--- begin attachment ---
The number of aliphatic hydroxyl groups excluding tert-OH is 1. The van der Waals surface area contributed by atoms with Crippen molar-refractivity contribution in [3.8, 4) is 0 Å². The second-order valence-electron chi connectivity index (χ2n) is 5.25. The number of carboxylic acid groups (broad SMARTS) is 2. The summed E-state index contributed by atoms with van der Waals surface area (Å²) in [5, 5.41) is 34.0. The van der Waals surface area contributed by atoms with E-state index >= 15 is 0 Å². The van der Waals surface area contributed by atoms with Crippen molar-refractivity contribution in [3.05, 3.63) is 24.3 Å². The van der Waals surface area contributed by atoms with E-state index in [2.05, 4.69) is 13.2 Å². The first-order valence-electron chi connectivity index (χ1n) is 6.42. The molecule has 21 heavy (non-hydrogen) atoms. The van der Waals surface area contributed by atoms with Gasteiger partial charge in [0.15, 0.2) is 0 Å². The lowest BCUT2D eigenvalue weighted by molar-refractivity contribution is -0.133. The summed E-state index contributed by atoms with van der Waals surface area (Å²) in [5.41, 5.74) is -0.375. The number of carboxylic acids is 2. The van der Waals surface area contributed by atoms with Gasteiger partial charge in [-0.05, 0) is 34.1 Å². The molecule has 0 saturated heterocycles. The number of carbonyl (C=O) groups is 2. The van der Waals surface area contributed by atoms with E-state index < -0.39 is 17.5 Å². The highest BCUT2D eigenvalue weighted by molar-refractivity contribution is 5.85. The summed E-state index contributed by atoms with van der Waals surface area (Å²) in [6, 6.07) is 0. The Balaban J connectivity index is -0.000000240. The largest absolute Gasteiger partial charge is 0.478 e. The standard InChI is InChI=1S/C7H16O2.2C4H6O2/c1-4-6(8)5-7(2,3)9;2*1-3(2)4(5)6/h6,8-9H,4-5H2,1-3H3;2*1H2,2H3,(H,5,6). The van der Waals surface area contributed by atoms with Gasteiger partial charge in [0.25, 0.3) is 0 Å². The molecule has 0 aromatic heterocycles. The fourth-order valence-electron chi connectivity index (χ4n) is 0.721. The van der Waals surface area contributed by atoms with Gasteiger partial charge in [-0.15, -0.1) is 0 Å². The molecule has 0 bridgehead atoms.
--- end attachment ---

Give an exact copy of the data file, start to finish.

The number of aliphatic hydroxyl groups excluding tert-OH is 1. The van der Waals surface area contributed by atoms with Crippen molar-refractivity contribution in [3.8, 4) is 0 Å². The second-order valence-electron chi connectivity index (χ2n) is 5.25. The number of carboxylic acid groups (broad SMARTS) is 2. The summed E-state index contributed by atoms with van der Waals surface area (Å²) in [5, 5.41) is 34.0. The van der Waals surface area contributed by atoms with E-state index >= 15 is 0 Å². The van der Waals surface area contributed by atoms with Crippen molar-refractivity contribution in [3.05, 3.63) is 24.3 Å². The van der Waals surface area contributed by atoms with E-state index in [2.05, 4.69) is 13.2 Å². The first-order valence-electron chi connectivity index (χ1n) is 6.42. The molecule has 21 heavy (non-hydrogen) atoms. The van der Waals surface area contributed by atoms with Gasteiger partial charge in [0.15, 0.2) is 0 Å². The lowest BCUT2D eigenvalue weighted by molar-refractivity contribution is -0.133. The summed E-state index contributed by atoms with van der Waals surface area (Å²) in [5.41, 5.74) is -0.375. The number of carboxylic acids is 2. The van der Waals surface area contributed by atoms with Gasteiger partial charge in [-0.05, 0) is 34.1 Å². The molecule has 0 saturated heterocycles. The number of carbonyl (C=O) groups is 2. The van der Waals surface area contributed by atoms with E-state index < -0.39 is 17.5 Å². The highest BCUT2D eigenvalue weighted by molar-refractivity contribution is 5.85. The summed E-state index contributed by atoms with van der Waals surface area (Å²) in [6, 6.07) is 0. The Balaban J connectivity index is -0.000000240. The largest absolute Gasteiger partial charge is 0.478 e. The standard InChI is InChI=1S/C7H16O2.2C4H6O2/c1-4-6(8)5-7(2,3)9;2*1-3(2)4(5)6/h6,8-9H,4-5H2,1-3H3;2*1H2,2H3,(H,5,6). The van der Waals surface area contributed by atoms with Gasteiger partial charge in [0.25, 0.3) is 0 Å². The molecule has 0 aromatic heterocycles. The fourth-order valence-electron chi connectivity index (χ4n) is 0.721. The van der Waals surface area contributed by atoms with Gasteiger partial charge in [-0.15, -0.1) is 0 Å². The molecule has 0 bridgehead atoms.